Fracking and your health

This article is part of the fracking series put together by Frack Free LS26.

Hutton Energy has recently bought the license to complete exploratory fracking drills across south Leeds, including in Middleton and Belle Isle, and much of the surrounding area. This series of articles hopes to educate people about the risks of fracking, and to encourage people to support the local community campaigns against the industry.

The fracking process involves drilling deep holes into the ground and pumping them full of a mixture of chemicals, sand and water. This article focuses on the chemicals used in the process and what health issues are associated with them.

Yale School of Public Health researchers have analysed chemicals used in fracking, and those found in its wastewater. The team members found chemicals such as arsenic, benzene, cadmium, lead, formaldehyde, chlorine, and mercury, which are all known to cause health problems. Having analysed “240 substances, evidence suggested reproductive toxicity for 103 (43%), developmental toxicity for 95 (40%), and both for 41 (17%).” (Published in Journal of Exposure Science and Environmental Epidemiology)

But what does this actually mean?

Reproductive toxicity

This is the term used when there are pregnancy and birth defects. In Pennsylvania a study linked fracking in the community to a “40 percent increase in the likelihood of a woman giving birth before 37 weeks of gestation” (giving birth prematurely). There is also evidence to suggest babies are being born smaller, and with organs not as developed as expected.

Developmental toxicity

voc_logosMany of the chemicals known to be used in fracking are also known as volatile organic compounds (VOCs). We see warnings against these on paint, white spirit and industrial cleaning products:

The reason these labels exist is because short term exposure to them can cause eye, nose and throat irritation, headaches and nausea / vomiting. Even more worrying, long term exposure can cause cancer, liver damage and kidney damage.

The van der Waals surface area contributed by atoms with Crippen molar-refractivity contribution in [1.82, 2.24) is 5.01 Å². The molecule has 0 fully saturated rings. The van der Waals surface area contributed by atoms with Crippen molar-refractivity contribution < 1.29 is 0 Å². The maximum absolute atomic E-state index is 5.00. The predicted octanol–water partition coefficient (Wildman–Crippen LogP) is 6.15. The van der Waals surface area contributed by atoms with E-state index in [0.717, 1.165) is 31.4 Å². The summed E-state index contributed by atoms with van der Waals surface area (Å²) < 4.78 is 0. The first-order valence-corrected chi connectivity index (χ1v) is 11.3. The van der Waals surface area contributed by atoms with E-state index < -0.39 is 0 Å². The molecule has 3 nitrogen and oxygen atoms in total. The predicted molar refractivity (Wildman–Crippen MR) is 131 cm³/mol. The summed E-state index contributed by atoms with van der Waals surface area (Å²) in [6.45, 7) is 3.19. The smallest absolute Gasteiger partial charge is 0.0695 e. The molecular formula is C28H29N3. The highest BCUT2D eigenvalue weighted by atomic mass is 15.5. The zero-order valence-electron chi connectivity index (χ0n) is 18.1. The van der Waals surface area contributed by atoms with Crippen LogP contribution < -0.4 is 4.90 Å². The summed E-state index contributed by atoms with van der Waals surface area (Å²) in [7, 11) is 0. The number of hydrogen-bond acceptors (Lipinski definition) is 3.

Fracking doesn’t just affect the health of humans; it affects every animal in the surrounding area. One study into the deaths of cows found that “around 70 in Pennsylvania [had] died after 140 of them were reportedly exposed to frack wastewater – of the survivors, less than a dozen produced calves, only three of which survived.” Fracking on farmland can have devastating effects on the livestock. What concerns me too is that fracking is such a new industry; we don’t have information on how it might affect us if we drink the milk from these cows, or eat that beef, and by the time we do have that information, it may be too late.
I hope this article helps explain the health concerns associated with fracking. All of the health problems mentioned are current issues affecting people in America and Australia where fracking has been established for a number of years.

Please look out for future articles in the Fracking series.


If you are interested in participating in the Anti-fracking campaigns please join one of the following:

Frack Free Leeds (also the point of call if you want to set up a local group):;

Frack Free LS26 (Woodlesford / Oulton based):

If you’re an engineer (all disciplines welcome) please join a new venture to get a national, professional campaign against fracking. Engineers against Fracking:


This post was written by Becky Ford using our Create an article for South Leeds Life page.


One Reply to “Fracking and your health”

  1. You say: ‘What concerns me too is that fracking is such a new industry we don’t have information on how it might affect us if we drink the milk from [ ] cows, or eat [their] beef, and by the time we do have that information, it may be too late’.

    First, fracking is not a new industry. The first fracked well was in Kansas 1947. 2.5 million wells worldwide have been fracked since, including 200 gas wells in the UK. It is standard practice.

    Secondly, Public Health England reported that the risks to public health from fracking are low. And any problems publicised so far in the US are the result of operational failure or poor regulation. The report draws on American research to conclude that though pollutants can enter the air from gas flares or leaks, “these emissions are relatively small, intermittent and certainly not unique to shale gas extraction”. The PHE report acknowledged that extracting shale gas could produce residues containing naturally-occurring radioactive materials – but that these risks would be similar to those in the existing oil and gas industry.

    As far as contaminating the water supply goes, that only happens if the wells themselves are poorly constructed. Given that restrictions currently in place in the UK are far more prohibitive than those in the US, and that there have been very few instances of water contamination in the US anyway, the risk to UK water supplies is negligible.

    The best improvement to health is economic growth, which the greens favour little of if any. Of course, such attitudes are not popular with the general public which wants rising living standards, the jobs fracking may offer, and plentiful cheap energy so instead you resort to cheap scar-mongering and the politics of fear.

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